We know it goes on in Cyprus and it’s very often stated in conversations “it’s not what you know, it’s who you know” but below is quite a shocking example written by Maria Hadjimichal of this old add-age in action.
According to the facebook comments that follow the article as produced in the Cyprus-Mail online version of the newspaper there are many younger Cypriots who are willing to come forward to try to make a change to the current employment application system for Govermental positions.
“JUST LIKE many Cypriots around my age, last year I applied for one of the temporary officer positions for the six-month Cypriot presidency of the EU which starts this July.
I was not planning to apply. It’s widely known in Cyprus that those without an insider’s ‘assistance’ are not hired for such positions. But then there were quite a number of temporary position openings in the different governmental departments and ministries to assist during the presidency, so perhaps even contactless me had a chance. And, I thought it would be a shame to ignore the opportunity to assist my country during such an important period.
The position I applied for was that of an officer at the department of fisheries and marine research (DFMR). Last March – after three years of hard work and just before my 27th birthday – I successfully defended my PhD and was awarded my doctorate in European Fisheries Governance from Bangor University in the UK, one of the leading universities in marine sciences.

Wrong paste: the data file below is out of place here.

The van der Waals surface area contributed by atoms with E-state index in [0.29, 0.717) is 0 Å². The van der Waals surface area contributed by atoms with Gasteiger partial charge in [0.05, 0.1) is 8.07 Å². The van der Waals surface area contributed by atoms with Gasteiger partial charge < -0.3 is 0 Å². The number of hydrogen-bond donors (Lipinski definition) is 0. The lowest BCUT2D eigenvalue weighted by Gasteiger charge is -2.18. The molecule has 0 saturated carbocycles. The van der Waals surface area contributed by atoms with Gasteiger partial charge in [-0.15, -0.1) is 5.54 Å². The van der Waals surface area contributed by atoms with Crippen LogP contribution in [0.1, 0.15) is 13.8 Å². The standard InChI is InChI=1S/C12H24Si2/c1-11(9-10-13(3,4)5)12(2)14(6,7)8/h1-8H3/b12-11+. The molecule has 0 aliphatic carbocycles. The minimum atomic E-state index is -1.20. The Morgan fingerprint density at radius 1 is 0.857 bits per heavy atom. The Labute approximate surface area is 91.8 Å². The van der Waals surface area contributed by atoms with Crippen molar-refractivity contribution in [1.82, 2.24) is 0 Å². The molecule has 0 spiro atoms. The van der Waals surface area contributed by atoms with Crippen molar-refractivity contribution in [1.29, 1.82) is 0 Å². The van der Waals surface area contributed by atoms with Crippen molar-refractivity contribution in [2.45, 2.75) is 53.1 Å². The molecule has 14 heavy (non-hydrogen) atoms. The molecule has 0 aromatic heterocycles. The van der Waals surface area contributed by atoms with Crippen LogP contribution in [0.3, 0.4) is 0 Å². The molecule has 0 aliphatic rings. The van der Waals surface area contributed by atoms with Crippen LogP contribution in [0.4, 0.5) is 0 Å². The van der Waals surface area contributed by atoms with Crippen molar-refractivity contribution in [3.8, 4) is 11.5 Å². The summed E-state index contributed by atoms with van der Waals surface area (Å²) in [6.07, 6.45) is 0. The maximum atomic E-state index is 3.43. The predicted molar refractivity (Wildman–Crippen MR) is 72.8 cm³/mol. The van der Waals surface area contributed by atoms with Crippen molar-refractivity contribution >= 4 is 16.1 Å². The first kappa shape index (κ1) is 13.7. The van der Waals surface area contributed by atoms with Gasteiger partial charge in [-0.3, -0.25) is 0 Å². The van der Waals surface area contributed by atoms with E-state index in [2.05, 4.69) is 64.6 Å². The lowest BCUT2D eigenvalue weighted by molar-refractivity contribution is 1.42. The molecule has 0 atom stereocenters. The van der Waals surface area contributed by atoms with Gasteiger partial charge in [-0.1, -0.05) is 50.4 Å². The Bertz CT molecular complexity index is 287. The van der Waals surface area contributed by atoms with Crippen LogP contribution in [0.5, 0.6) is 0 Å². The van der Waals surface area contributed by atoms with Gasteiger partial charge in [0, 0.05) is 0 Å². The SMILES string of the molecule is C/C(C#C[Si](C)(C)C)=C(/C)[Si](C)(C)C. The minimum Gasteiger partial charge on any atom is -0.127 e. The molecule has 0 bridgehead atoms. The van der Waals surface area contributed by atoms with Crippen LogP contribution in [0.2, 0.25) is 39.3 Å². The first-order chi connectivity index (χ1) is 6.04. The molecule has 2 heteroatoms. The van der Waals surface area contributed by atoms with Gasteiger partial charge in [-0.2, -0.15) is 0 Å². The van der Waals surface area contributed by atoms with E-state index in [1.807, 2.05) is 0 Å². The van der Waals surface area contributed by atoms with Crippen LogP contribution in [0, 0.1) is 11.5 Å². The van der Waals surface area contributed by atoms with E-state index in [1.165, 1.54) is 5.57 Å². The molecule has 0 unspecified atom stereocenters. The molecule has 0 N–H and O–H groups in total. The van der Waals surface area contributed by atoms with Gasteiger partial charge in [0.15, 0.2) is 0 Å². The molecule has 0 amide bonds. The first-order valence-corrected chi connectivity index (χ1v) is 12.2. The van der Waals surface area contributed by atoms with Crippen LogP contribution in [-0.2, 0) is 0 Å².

During my doctorate research, I was in contact with fishermen and various stakeholders in Cyprus, Spain, Denmark and the United Kingdom. I gained in-depth knowledge of European and the national fisheries policies of the countries mentioned, along with knowledge with regards to the functioning of European institutions and especially the Commission. Such details could not be included in the strictly formatted application form for governmental positions which simply asks for one’s educational history and any relevant work experience you can provide documentation for. Only if you are asked for an interview – the second stage of the application process – do you get the chance to put forward research experience details like mine.
I did not get to the interview stage. When I rang to find out the reasons my name was not even on the list for interviews, I was shocked to hear that the evaluators had rated my seven years of hard work and study which provided me with a first degree, a Masters and a PhD as worthy of only one point out of the five necessary to reach the second stage.”
Read the remainder of the article and the 30+ follow up comments here. If you feel strongly enough about this insight, make sure to add your thoughts to the comments list too.